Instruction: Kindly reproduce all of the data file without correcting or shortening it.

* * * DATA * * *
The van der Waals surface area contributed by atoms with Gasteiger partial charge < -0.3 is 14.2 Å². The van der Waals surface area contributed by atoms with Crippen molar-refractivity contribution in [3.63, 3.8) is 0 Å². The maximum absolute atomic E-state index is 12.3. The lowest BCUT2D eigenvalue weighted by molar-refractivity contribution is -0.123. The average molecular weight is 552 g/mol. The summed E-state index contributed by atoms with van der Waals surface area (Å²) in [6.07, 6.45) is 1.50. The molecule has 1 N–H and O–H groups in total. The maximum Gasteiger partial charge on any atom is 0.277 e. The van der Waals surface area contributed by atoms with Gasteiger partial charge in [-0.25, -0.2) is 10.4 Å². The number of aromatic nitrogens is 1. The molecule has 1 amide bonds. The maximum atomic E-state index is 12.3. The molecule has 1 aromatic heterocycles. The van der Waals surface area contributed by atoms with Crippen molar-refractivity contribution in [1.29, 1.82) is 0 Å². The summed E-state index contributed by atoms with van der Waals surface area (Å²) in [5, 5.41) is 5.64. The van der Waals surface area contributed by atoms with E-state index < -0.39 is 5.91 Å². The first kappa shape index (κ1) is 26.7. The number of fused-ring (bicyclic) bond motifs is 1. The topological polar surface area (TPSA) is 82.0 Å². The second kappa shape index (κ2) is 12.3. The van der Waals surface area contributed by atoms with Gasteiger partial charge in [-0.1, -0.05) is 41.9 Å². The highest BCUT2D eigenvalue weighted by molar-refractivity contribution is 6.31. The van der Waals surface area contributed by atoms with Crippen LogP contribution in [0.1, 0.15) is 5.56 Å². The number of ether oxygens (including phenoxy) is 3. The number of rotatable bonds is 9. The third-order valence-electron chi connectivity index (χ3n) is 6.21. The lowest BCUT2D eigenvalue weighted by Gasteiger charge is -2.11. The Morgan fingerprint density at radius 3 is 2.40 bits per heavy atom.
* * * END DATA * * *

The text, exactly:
The van der Waals surface area contributed by atoms with Gasteiger partial charge < -0.3 is 14.2 Å². The van der Waals surface area contributed by atoms with Crippen molar-refractivity contribution in [3.63, 3.8) is 0 Å². The maximum absolute atomic E-state index is 12.3. The lowest BCUT2D eigenvalue weighted by molar-refractivity contribution is -0.123. The average molecular weight is 552 g/mol. The summed E-state index contributed by atoms with van der Waals surface area (Å²) in [6.07, 6.45) is 1.50. The molecule has 1 N–H and O–H groups in total. The maximum Gasteiger partial charge on any atom is 0.277 e. The van der Waals surface area contributed by atoms with Gasteiger partial charge in [-0.25, -0.2) is 10.4 Å². The number of aromatic nitrogens is 1. The molecule has 1 amide bonds. The maximum atomic E-state index is 12.3. The molecule has 1 aromatic heterocycles. The van der Waals surface area contributed by atoms with Crippen molar-refractivity contribution in [1.29, 1.82) is 0 Å². The summed E-state index contributed by atoms with van der Waals surface area (Å²) in [5, 5.41) is 5.64. The van der Waals surface area contributed by atoms with E-state index < -0.39 is 5.91 Å². The first kappa shape index (κ1) is 26.7. The number of fused-ring (bicyclic) bond motifs is 1. The topological polar surface area (TPSA) is 82.0 Å². The second kappa shape index (κ2) is 12.3. The van der Waals surface area contributed by atoms with Gasteiger partial charge in [-0.1, -0.05) is 41.9 Å². The highest BCUT2D eigenvalue weighted by molar-refractivity contribution is 6.31. The van der Waals surface area contributed by atoms with Crippen LogP contribution in [0.1, 0.15) is 5.56 Å². The number of ether oxygens (including phenoxy) is 3. The number of rotatable bonds is 9. The third-order valence-electron chi connectivity index (χ3n) is 6.21. The lowest BCUT2D eigenvalue weighted by Gasteiger charge is -2.11. The Morgan fingerprint density at radius 3 is 2.40 bits per heavy atom.